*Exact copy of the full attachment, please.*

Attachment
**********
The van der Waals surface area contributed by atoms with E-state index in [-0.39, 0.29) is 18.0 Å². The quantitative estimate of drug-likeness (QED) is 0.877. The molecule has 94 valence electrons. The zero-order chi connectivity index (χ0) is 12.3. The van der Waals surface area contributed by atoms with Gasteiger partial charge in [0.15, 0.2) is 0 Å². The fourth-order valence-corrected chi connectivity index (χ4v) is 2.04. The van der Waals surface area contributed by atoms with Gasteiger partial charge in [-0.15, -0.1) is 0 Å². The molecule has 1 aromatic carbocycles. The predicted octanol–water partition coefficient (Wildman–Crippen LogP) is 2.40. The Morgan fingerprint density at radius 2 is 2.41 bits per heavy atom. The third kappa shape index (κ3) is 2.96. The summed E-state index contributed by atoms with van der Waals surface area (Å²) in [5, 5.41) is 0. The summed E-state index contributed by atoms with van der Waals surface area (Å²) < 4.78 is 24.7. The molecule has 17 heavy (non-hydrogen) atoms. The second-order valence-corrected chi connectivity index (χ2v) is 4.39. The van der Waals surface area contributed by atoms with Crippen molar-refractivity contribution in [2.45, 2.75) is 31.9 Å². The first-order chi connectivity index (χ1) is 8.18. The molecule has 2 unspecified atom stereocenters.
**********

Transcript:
The van der Waals surface area contributed by atoms with E-state index in [-0.39, 0.29) is 18.0 Å². The quantitative estimate of drug-likeness (QED) is 0.877. The molecule has 94 valence electrons. The zero-order chi connectivity index (χ0) is 12.3. The van der Waals surface area contributed by atoms with Gasteiger partial charge in [0.15, 0.2) is 0 Å². The fourth-order valence-corrected chi connectivity index (χ4v) is 2.04. The van der Waals surface area contributed by atoms with Gasteiger partial charge in [-0.15, -0.1) is 0 Å². The molecule has 1 aromatic carbocycles. The predicted octanol–water partition coefficient (Wildman–Crippen LogP) is 2.40. The Morgan fingerprint density at radius 2 is 2.41 bits per heavy atom. The third kappa shape index (κ3) is 2.96. The summed E-state index contributed by atoms with van der Waals surface area (Å²) in [5, 5.41) is 0. The summed E-state index contributed by atoms with van der Waals surface area (Å²) < 4.78 is 24.7. The molecule has 17 heavy (non-hydrogen) atoms. The second-order valence-corrected chi connectivity index (χ2v) is 4.39. The van der Waals surface area contributed by atoms with Crippen molar-refractivity contribution in [2.45, 2.75) is 31.9 Å². The first-order chi connectivity index (χ1) is 8.18. The molecule has 2 unspecified atom stereocenters.